PLENTY OF CLICHÉS.
DON'T MISS THIS MOVIE!
review by Luc-Rock Paquin
People are often surprised when I tell them that you need to watch a
bad movie from time to time. "Why?", they ask. Because bad
movies make us appreciate the average movies even more. Deuces Wild
is a bit in between the two. It is bad enough to make you appreciate
an average movie such as The Mexican, but not bad enough to make you
enjoy Rollerball or Crossroads (those movies could make you appreciate
just about any movie).
Deuces Wild tells the story of two rival Brooklyn gangs in 1958: the
Deuces, headed by Leon (Dorff) and his younger brother Bobby (Renfro)
and the Vipers, headed by Marco Vendetti (Reedus) and backup by wiseguy
Fritzy Zennetti (Dillon). When Vendetti is released from prison for
killing Bobby and Leon's big brother (a.k.a. "Alley Boy" or
"Allie Boy"), the violence between the gangs escalates and
relationships are tested.
I was very surprised to see how abruptly the movie started. While most
American movies start by introducing us to the characters and/or the
surroundings, director Scott Kalvert (The Basketball Diaries) opted
to jump right into the story. The end result is nothing but confusion,
since we don't really understand the significance of the event taking
place (this event helps explain the rivalry between some of the characters
later on). That scene would have been much more useful if it had been
presented as a flashback sequence later on.
It seems that the Deuces cannot cross a line on the street
Unfortunately, that's not the worst thing about the movie, since it
is also riddled with clichés, bad dialogue and an excessive use
of slow-motion. The most ridiculous cliché of all is the fact
that gang members cannot cross a line in the middle of the street, for
the street divides the gangs' territories. Other clichés include
a medieval-like arsenal room where the gangs keep all their baseball
bats and chains (and they don't even have guns) and the classic "man
winces when his girfriend cleans his wounds but not when he takes blows
to his face" scene (which might be more of a pet peeve of mine
than a cliché).
Fairuza Balk is one of the very few positive aspects of this movie
However, the movie does have a few positive aspects. For one, the combination
of music, costumes and set design sets the appropriate mood for the
movie. The movie does look like 1950's New York, even if the costumes
and music are the same we've seen and heard over and over again (there
were many times when I felt like I was watching West Side Story).
But the most positive aspect of the movie for me was simply this: Fairuza
Balk (American History X, Almost Famous, The Waterboy) is finally moving
up the acting ladder. Balk is an actress with a great screen presence,
but she has been relegated to insignificant support roles for years.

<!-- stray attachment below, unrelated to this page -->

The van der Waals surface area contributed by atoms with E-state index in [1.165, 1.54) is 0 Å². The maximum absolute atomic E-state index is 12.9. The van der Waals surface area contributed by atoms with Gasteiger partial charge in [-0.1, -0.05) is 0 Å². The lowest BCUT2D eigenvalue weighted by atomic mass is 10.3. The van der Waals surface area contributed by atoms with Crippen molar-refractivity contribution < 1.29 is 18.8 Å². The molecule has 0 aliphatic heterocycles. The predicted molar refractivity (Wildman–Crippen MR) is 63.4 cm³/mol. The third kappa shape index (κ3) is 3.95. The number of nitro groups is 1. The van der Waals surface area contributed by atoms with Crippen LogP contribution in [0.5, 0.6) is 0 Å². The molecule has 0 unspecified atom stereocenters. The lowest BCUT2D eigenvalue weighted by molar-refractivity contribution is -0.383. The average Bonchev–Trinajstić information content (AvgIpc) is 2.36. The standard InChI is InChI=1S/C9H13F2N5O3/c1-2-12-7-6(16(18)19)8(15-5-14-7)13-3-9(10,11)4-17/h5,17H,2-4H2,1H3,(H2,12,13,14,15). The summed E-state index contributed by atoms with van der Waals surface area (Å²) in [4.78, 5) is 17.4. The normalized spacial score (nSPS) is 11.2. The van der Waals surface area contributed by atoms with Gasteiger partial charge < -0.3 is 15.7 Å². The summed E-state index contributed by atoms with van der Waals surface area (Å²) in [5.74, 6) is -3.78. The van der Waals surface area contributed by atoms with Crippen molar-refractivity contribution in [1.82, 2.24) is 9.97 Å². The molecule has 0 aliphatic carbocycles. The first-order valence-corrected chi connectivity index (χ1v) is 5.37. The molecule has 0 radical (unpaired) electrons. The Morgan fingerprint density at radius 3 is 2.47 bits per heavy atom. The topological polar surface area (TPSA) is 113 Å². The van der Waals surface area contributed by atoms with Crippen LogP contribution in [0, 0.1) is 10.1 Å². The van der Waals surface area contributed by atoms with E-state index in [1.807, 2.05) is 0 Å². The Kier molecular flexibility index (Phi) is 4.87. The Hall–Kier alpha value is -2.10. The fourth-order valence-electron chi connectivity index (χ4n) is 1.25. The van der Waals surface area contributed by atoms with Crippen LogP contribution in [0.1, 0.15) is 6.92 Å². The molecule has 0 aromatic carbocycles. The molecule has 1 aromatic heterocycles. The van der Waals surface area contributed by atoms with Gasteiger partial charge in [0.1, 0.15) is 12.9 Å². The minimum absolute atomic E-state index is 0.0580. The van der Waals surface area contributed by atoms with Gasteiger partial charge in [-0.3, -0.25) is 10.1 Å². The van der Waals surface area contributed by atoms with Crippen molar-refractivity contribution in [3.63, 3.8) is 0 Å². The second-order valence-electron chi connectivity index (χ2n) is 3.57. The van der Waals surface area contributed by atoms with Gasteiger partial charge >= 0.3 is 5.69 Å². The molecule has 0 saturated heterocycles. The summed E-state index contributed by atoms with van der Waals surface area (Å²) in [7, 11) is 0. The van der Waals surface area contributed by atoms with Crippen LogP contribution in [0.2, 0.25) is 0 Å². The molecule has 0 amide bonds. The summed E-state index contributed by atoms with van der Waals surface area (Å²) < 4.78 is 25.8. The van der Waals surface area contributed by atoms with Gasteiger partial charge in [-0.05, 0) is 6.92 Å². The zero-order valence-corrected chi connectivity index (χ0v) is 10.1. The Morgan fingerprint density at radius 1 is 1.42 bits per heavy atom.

In this movie, she gives one of the better performances of the cast,
even though the role didn't give her much to play with.
Dorff and Renfro give less than stellar performances
Among the other members of the cast, Stephen Dorff (Blade, Backbeat,
Cecil B. DeMented) does an okay performance as Leon Anthony, but nothing
really exciting. Brad Renfro (Ghost World, Bully, The Client) is just
unable to deliver anything credible as Bobby. His whole performance
consists of reading bad dialogue with a bad accent.
On the bad guys side, Norman Reedus (The Boondock Saints, Blade II,
Gossip) is just as bad as Renfro, but on top of that, I don't care as
much since he plays a bad guy. My biggest dissapointment however was
with Matt Dillon (Drugstore Cowboy, There's Something About Mary, Beautiful
Girls). First, Dillon doesn't fit the part of a wiseguy. Dillon is great
at one thing: playing low-life characters. What would Singles have been
without Dillon as Cliff Poncier? But he doesn't seem able to play a
Is Martin Scorsese trying to protect the image of his film The Gangs
of New York?
When I was doing my research for this review, I noticed something weird
about the credits. On BrooklynFilm's official site for the movie, Martin
Scorsese is credited as of the executive producers, yet that information
is not present either in MGM's official site for the movie, nor in the
Internet Movie Database. My guess is that Scorsese did not want to have
his name associated with this movie, especially since people might confuse
it with his own long-awaited Gangs of New York project (which is finally
coming out in December 2002). I can't say that I blame him.
So, when you head out for the movie theatre this weekend, I suggest
you avoid Deuces Wild and rather opt for either Spider-Man or Woody
Allen's Hollywood Ending, both of which sound more entertaining. Then
again, you might want to see Deuces Wild, so that you'll enjoy more
movies this summer!
Reviewed on April 23, 2002